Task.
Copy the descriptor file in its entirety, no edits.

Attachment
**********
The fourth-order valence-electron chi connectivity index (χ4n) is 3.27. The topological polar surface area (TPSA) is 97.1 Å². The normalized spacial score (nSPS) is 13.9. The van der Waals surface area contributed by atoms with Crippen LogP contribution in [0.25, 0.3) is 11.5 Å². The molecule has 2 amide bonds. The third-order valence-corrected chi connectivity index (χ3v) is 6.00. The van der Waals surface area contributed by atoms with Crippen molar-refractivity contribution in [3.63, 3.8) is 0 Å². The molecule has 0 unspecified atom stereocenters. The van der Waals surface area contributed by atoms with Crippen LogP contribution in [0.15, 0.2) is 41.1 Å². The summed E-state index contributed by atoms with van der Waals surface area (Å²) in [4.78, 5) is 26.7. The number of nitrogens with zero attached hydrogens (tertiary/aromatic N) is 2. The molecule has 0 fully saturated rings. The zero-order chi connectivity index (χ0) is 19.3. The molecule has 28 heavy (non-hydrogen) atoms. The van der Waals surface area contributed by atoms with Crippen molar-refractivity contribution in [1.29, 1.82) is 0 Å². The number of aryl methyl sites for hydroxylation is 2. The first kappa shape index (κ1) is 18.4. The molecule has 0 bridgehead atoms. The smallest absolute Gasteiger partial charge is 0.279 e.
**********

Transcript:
The fourth-order valence-electron chi connectivity index (χ4n) is 3.27. The topological polar surface area (TPSA) is 97.1 Å². The normalized spacial score (nSPS) is 13.9. The van der Waals surface area contributed by atoms with Crippen LogP contribution in [0.25, 0.3) is 11.5 Å². The molecule has 2 amide bonds. The third-order valence-corrected chi connectivity index (χ3v) is 6.00. The van der Waals surface area contributed by atoms with Crippen molar-refractivity contribution in [3.63, 3.8) is 0 Å². The molecule has 0 unspecified atom stereocenters. The van der Waals surface area contributed by atoms with Crippen LogP contribution in [0.15, 0.2) is 41.1 Å². The summed E-state index contributed by atoms with van der Waals surface area (Å²) in [4.78, 5) is 26.7. The number of nitrogens with zero attached hydrogens (tertiary/aromatic N) is 2. The molecule has 0 fully saturated rings. The zero-order chi connectivity index (χ0) is 19.3. The molecule has 28 heavy (non-hydrogen) atoms. The van der Waals surface area contributed by atoms with Crippen molar-refractivity contribution in [1.29, 1.82) is 0 Å². The number of aryl methyl sites for hydroxylation is 2. The first kappa shape index (κ1) is 18.4. The molecule has 0 bridgehead atoms. The smallest absolute Gasteiger partial charge is 0.279 e.